Friday, March 31, 2017

Past: Nancy Lupo at Swiss Institute

"Ivory towers protruding from wet mass of human gum that had been intended to be scrubbed polished and sanitized. We believed in the pure autonomous body. More than 600 bacterial species comprise the plaque microflora that exists on surfaces within the oral cavity and, like belly button's lint, bacterially so diverse it is more unique than fingerprints. Your Ivory teeth are more like timbers green in the ocean. A journalist testing his belly-button discovers bacteria not found outside the soil of Japan. The man has never been to Japan. And Japanese sake is poured by researchers down lab rat's noses to introduce lactobacillus into their artificially bacterially amok sinuses."

Lonnie Holley at Atlanta Contemporary


Our continual and insistent desire for assemblage, Bruce Conner retrospective or Yuji Agematsu, 2007's unmonumental resurgence, and our weird collective desire for our own detritus repackaged. Why we desire our ruins? proffered answers by psychoanalysts as well as Nazis. Why aesthetic pleasure in our death, the flotsam of our cultural wreckage netted, the gore of culture. The inherent violence in this, to which Holley seems attuned.

See too: Yuji Agematsu at Real Fine Arts

Wednesday, March 29, 2017

Tony Oursler at Redling Fine Art


Yesterday's Priests and Painters, creators of metaphysical interfaces, to today's digital corpus artists invested in Alien Abduction, beamed to the sky, hypnotized to recall, their fleshy meat bags generally stuck with probes, investigating "subjectively real memories of being taken secretly against one's will by apparently nonhuman entities."  According to Wikipedia. There's some complex point to be made here about our artists/priest/app-devs/conspiracists and networking us like an IT department to whatever etheric plane choosen. What's the difference between a dark theater and an alien abduction beside the cylindrical insert? "The contents of the abduction narrative often seem to vary with the home culture of the alleged abductee."

See too: Andre Pierre at Central Fine

Tuesday, March 28, 2017

Andre Pierre at Central Fine


Devotional paintings, with the spatial depth of the iPad's home screen, allusive uploading to metaphysical planes, and all those icons arranged across that plane, an interface for that extra-dimensional locale that we plug into - "projections broadcasting their qualities onto this plane" - as our discarnate selves: "the priest, like the painter, is perhaps the manager of both realms," which, like app developers, are the most contemporary paintings.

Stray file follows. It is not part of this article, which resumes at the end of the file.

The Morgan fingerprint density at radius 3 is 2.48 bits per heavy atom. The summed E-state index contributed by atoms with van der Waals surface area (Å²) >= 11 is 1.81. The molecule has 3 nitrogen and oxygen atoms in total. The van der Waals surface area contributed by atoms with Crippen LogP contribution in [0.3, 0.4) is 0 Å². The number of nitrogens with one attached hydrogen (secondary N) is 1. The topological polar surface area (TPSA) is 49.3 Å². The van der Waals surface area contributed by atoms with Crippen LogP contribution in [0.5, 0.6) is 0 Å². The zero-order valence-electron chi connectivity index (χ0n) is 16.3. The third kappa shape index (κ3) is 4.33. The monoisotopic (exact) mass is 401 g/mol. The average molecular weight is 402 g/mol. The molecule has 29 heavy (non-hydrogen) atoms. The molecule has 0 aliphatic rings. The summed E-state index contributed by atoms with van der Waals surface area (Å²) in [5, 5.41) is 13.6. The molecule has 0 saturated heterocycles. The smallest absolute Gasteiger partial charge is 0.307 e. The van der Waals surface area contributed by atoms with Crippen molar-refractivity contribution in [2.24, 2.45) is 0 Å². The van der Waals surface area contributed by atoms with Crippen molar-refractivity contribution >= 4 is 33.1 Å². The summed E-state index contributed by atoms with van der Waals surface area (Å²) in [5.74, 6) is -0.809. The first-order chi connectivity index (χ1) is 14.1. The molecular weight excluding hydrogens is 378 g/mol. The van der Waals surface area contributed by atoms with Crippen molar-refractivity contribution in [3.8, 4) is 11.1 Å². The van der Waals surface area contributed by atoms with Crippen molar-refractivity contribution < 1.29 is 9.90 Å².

See too: Emily Mae Smith at Rodolphe JanssenJulien Ceccaldi at Jenny’s“Äppärät” at Ballroom MarfaJana Euler at Galerie Neu & PortikusJulien Nguyen at Freedman Fitzpatrick
Past: Ida Ekblad at Herald St.

"What was once the artist’s distinct color-forms clearly delineated and arranged, what was composed, composure, has been melted into a miasma of stringy spaghetti, fallen out of pockets in embarrassment. A dried-scab cartoon characters appears to mock your desire for some return to good taste. Of course half the fun is learning to love it, this next step of gross painting."

Monday, March 27, 2017

Thomas Bayrle at Institute of Contemporary Art Miami


The visual abhorrence is a disregard for normal ordering systems replaced with the horror vaccui: terrifying abuses of space. The clown is terrifying for his costume and false smile's replacing the social order of emotions with its hysteria, used repeatedly in horror genres, and these are the clowns of composition, of space. These are not kind things.

see too: Thomas Bayrle at dépendance, Rob Pruitt at MOCAD

Saturday, March 25, 2017

Leidy Churchman at Koelnischer Kunstverein


"Heterogeneity" in painting, the lack of identifiable style, of painterly identity, that has become increasingly common, shifting subjects, means and themes, we find still neurotic - still being mentioned in PR. It's conversant spectacle, finger to the viewer, who is asked to sort it out. This avoidance of identity, could be argued as an abdication of responsibility, but like the fish before left well enough alone, the distance asks for understanding that we aren't required to, and can't, know, take each painting as individuals rather than as groups of things we already presume to understand.

See too: Allison Katz at Gio MarconiAdriana Lara at Algus GreensponAnnette Kelm at Gio MarconiLeidy Churchman at Rodeo

Friday, March 24, 2017

John McCracken at Venus


The invisible paronychia surrounding these, our inability to fully codify them. Project all you can into it for it to dumbly refuse, it instead sloughs to the floor at ankles around it, eternally nubile and pink. Obelisk, monolith, or megalith: blankness a form we find itchy, the conceptual vacuum we abhor, their flat refusal to be anything but a thing outside ourselves. We find it difficult for something to not mean. Objects which do not conform to us we find uncanny, describe them as otherworldly.

See too: “Seven Reeds” at Overduin & Co.Richard Rezac at Isabella Bortolozzi

Thursday, March 23, 2017

Matthew Zivich at What Pipeline

Models already treated the world as virtual, its plasticity, which is why we are seeing them everywhere as sculpture today, proving virtuality always existed: the world abstracted by money, power, plans, and the children grown on building blocks eventually see the world as such. These made in the 80's, when wealth and abstraction was apparent enough people made blockbusters of it. Wasn't this the point of all those vertiginous Burden models later, the megalomania of children grown to find their imagination fueled and justified by capital. Children's fevers eventually grow and sediment as reality, the fantasy we carry with us, reality as abstraction underneath, toys.